ebola

Ebola Is Airborne? Army Research Raises Airborne And Aerosol Transmission Questions

Airborne Ebola concerns and conflicting reports on the matter have been making nationwide headlines since Thomas Eric Duncan brought the deadly virus to the United States. An old report by scientists at the U.S. Army Medical Research Institute of Infectious Disease (USAMRIID) recently resurfaced and appears to shed more light on the possible airborne and aerosol transmission of the Ebola virus.

The 1995 Ebola airborne study is entitled, “Lethal Experimental Infections of Rhesus Monkeys by Aerosolized Ebola Virus”. The U.S. Army Ebola study reportedly indicates that Ebola has not likely spread through the air in “Equatorial Africa” because the humidity rarely drops below 65 degrees and the region is extremely warm. “Ebola virus sensitivity to the high temperatures and humidity in the thatched, mud, and wattle huts shared by infected family members in southern Sudan and northern Zaire may have been a factor limiting aerosol transmission of Ebola virus in the African epidemics,” the USAMRIID report said.

According to the airborne Ebola report, both the humidity and the “elevated temperature” reduce the “aerosol stability” of the virus. The U.S. Army Medical Research Institute of Infectious Disease Ebola virus report cited the 1989 Ebola outbreak at a Reston, Virginia primate quarantine facility. The virus reportedly spread rapidly between the monkeys which were housed in unconnected rooms.

“While infections in adjacent cages may have occurred by droplet contact, infections in distant cages suggests aerosol transmission, as evidence of direct physical contact with an infected source could not be established,” the USAMRIID report added. During the 1989 Ebola outbreak the temperatures were reportedly unseasonably low in Reston Virginia. If statistics regarding the weather at time are accurate, it was below freezing outdoors – but the primate center was heated to an unknown degree.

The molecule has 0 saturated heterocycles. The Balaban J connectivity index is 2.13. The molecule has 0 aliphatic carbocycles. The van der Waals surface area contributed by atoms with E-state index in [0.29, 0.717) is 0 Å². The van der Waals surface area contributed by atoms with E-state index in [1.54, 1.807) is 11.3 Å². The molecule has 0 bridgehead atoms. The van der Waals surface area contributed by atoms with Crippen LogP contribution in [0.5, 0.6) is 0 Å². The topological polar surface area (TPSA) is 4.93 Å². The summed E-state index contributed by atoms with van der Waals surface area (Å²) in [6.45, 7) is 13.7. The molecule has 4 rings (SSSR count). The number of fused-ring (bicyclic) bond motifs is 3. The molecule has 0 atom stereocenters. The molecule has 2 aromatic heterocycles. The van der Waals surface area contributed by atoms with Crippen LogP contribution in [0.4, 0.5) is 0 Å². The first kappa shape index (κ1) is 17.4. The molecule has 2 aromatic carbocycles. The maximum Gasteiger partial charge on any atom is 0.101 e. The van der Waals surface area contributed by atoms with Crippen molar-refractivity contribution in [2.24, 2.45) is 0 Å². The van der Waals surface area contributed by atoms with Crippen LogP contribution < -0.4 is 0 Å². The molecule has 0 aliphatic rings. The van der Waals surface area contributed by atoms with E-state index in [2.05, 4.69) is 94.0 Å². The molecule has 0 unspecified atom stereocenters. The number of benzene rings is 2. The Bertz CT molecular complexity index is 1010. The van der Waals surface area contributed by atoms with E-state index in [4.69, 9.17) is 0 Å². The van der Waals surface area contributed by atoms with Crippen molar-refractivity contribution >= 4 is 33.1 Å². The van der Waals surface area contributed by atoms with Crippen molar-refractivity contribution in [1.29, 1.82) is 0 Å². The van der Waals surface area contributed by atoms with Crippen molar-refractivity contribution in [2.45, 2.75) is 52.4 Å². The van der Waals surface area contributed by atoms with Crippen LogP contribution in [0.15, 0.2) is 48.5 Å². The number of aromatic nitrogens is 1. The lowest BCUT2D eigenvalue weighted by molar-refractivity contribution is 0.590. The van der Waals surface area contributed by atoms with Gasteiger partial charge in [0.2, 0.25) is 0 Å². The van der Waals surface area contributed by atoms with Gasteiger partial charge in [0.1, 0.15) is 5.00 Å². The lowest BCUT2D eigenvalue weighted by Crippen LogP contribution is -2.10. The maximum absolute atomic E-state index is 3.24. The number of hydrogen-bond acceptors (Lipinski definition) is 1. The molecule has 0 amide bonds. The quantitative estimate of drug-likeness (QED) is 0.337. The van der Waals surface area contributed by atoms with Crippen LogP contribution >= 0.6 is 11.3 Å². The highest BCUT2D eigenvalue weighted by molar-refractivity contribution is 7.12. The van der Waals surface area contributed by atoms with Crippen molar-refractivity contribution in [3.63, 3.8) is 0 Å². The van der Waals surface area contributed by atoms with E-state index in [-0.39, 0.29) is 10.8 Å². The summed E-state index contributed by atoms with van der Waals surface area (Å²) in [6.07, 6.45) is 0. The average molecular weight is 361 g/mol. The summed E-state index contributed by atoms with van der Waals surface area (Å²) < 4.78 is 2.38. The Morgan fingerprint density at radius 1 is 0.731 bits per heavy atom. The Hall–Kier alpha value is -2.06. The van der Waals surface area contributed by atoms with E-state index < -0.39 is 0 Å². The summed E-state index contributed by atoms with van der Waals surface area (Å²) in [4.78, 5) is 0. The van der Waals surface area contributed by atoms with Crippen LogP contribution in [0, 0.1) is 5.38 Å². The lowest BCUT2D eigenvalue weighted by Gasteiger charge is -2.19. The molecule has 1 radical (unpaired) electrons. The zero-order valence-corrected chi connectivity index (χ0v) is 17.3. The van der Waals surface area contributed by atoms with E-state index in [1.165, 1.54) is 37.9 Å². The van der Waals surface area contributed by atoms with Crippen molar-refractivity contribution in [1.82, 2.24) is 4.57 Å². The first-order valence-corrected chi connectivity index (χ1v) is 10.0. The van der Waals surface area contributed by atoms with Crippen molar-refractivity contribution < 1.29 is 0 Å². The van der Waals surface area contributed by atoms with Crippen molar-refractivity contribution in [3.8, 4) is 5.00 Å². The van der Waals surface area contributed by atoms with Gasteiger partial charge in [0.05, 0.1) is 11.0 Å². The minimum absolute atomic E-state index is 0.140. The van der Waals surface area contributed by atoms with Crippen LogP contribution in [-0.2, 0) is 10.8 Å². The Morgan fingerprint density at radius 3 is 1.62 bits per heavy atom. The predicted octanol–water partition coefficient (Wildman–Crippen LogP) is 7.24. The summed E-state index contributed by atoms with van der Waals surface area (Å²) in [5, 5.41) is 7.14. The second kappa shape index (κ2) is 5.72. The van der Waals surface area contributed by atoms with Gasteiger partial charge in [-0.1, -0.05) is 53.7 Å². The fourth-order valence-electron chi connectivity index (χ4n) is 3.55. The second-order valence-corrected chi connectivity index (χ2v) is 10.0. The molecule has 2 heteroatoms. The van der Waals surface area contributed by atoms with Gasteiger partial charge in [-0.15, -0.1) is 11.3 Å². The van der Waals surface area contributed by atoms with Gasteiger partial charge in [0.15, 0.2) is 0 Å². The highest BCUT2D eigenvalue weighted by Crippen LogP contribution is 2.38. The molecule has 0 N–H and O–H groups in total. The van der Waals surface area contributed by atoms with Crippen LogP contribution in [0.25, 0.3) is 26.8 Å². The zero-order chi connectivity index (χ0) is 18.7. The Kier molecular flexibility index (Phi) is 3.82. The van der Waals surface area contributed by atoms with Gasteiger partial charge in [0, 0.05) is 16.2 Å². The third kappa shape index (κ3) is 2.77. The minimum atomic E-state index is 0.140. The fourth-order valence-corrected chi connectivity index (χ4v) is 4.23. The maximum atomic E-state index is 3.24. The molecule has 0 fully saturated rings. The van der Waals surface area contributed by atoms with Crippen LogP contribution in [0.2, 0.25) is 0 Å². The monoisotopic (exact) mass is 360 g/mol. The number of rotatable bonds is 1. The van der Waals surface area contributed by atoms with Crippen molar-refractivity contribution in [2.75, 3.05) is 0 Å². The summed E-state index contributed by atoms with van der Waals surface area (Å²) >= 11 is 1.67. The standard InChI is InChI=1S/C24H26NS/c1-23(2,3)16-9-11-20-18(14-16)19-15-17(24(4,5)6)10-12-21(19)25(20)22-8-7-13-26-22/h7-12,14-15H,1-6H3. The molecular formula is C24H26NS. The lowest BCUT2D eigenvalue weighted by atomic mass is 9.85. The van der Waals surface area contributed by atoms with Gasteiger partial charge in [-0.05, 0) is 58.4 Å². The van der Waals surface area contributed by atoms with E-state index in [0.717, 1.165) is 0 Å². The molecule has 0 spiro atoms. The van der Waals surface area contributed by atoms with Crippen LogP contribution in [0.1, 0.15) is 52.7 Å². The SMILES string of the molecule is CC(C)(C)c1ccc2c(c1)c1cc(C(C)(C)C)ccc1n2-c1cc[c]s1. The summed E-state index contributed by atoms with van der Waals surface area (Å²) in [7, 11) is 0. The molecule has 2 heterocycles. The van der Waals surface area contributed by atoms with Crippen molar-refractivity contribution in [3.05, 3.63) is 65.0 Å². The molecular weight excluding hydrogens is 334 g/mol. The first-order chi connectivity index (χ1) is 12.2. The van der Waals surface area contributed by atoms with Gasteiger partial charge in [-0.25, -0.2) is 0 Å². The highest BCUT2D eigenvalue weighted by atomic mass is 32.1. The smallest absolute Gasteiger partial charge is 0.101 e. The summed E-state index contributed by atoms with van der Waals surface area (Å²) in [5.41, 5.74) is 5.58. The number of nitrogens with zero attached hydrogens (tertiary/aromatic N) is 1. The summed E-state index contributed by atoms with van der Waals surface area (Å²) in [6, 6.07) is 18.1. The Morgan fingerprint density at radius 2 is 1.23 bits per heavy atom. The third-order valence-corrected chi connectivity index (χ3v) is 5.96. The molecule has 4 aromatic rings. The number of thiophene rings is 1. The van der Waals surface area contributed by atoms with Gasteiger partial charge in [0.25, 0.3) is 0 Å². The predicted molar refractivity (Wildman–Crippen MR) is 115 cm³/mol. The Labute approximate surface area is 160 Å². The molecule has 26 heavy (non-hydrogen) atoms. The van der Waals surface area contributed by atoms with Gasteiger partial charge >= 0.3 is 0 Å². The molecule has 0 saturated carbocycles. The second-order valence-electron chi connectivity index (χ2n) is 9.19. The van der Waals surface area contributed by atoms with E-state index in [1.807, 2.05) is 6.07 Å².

The “A Characterization of Aerosolized Sudan Virus Infection in African Green Monkeys, Cynomologus Macaques and Rhesus Macaques” study also conducted by the Army research center in 2012 said, “There is no strong evidence of secondary transmission by the aerosol route in African filovirus outbreaks; however, aerosol transmission is thought to be possible and may occur in conditions of lower temperature and humidity which may not have been factors in outbreaks in warmer climates.”

Filoviruses, which reportedly include both the Ebola virus and the Sudan virus used during the study, have a “stability in aerosol form” which is comparable to that of influenza. “Filoviruses in aerosol form are therefore considered a possible, serious threat to the health and safety of the public,” the Ebola study concluded. In 2013, the Pentagon organized a Filovirus Medical Countermeasures Workshop with the Department of Health and Human Services. “The DoD seeks a trivalent filovirus vaccine that is effective against aerosol exposure and protective against filovirus disease for at least one year,” a workshop executive summary memo reportedly stated.

As Dr. Joe Alton previously told The Inquisitr, Ebola is not a hardy virus, it does not like to live in water or in cold climates. Dr. Alton, a Mensa member, is also known widely as “Dr. Bones.” He just finished writing The Ebola Survival Handbook, which will be available on Amazon on October 27. “Aerosol transmission probably won’t last more than 90-120 minutes suspended in the air. Some Ebola aerosol transmission studies indicate the virus could last up to several hours in the air and on hard surfaces such as gas pumps, ATM keyboards, chairs, and the like,” Dr. Bones added.

dr bones and nurse amy

While the spread of the virus via contact with contaminated hard surfaces may likely decrease at the thermometer drops, the Army airborne Ebola report may indicate that the virus can thrive indoors when humidity and intense heat are not present.

Do you think Ebola is airborne? Are you concerned about Ebola aerosol transmissions?

[Image via: Peta Asia Pacific]

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